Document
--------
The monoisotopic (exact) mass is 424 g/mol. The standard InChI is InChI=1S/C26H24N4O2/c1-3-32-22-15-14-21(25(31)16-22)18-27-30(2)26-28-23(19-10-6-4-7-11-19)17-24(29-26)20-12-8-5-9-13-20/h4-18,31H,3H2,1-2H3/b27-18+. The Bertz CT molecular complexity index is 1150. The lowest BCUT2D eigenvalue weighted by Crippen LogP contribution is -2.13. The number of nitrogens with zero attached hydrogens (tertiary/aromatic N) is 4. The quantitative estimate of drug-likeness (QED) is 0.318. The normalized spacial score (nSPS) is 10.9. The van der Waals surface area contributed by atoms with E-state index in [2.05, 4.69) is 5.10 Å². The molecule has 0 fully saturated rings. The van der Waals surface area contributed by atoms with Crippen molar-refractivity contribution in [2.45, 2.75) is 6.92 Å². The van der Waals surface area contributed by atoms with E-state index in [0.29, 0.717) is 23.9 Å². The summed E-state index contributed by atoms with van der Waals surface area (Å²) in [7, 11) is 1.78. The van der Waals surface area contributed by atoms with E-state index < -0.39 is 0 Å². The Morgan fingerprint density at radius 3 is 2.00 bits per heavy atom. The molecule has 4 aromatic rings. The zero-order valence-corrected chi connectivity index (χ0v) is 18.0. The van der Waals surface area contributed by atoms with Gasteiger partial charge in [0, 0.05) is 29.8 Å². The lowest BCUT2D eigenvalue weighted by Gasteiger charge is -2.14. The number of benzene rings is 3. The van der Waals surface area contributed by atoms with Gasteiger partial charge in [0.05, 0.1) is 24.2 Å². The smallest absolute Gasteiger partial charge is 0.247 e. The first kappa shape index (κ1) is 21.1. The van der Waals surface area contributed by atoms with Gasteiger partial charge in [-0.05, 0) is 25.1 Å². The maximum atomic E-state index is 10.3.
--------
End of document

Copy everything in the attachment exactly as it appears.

The monoisotopic (exact) mass is 424 g/mol. The standard InChI is InChI=1S/C26H24N4O2/c1-3-32-22-15-14-21(25(31)16-22)18-27-30(2)26-28-23(19-10-6-4-7-11-19)17-24(29-26)20-12-8-5-9-13-20/h4-18,31H,3H2,1-2H3/b27-18+. The Bertz CT molecular complexity index is 1150. The lowest BCUT2D eigenvalue weighted by Crippen LogP contribution is -2.13. The number of nitrogens with zero attached hydrogens (tertiary/aromatic N) is 4. The quantitative estimate of drug-likeness (QED) is 0.318. The normalized spacial score (nSPS) is 10.9. The van der Waals surface area contributed by atoms with E-state index in [2.05, 4.69) is 5.10 Å². The molecule has 0 fully saturated rings. The van der Waals surface area contributed by atoms with Crippen molar-refractivity contribution in [2.45, 2.75) is 6.92 Å². The van der Waals surface area contributed by atoms with E-state index in [0.29, 0.717) is 23.9 Å². The summed E-state index contributed by atoms with van der Waals surface area (Å²) in [7, 11) is 1.78. The van der Waals surface area contributed by atoms with E-state index < -0.39 is 0 Å². The Morgan fingerprint density at radius 3 is 2.00 bits per heavy atom. The molecule has 4 aromatic rings. The zero-order valence-corrected chi connectivity index (χ0v) is 18.0. The van der Waals surface area contributed by atoms with Gasteiger partial charge in [0, 0.05) is 29.8 Å². The lowest BCUT2D eigenvalue weighted by Gasteiger charge is -2.14. The number of benzene rings is 3. The van der Waals surface area contributed by atoms with Gasteiger partial charge in [0.05, 0.1) is 24.2 Å². The smallest absolute Gasteiger partial charge is 0.247 e. The first kappa shape index (κ1) is 21.1. The van der Waals surface area contributed by atoms with Gasteiger partial charge in [-0.05, 0) is 25.1 Å². The maximum atomic E-state index is 10.3.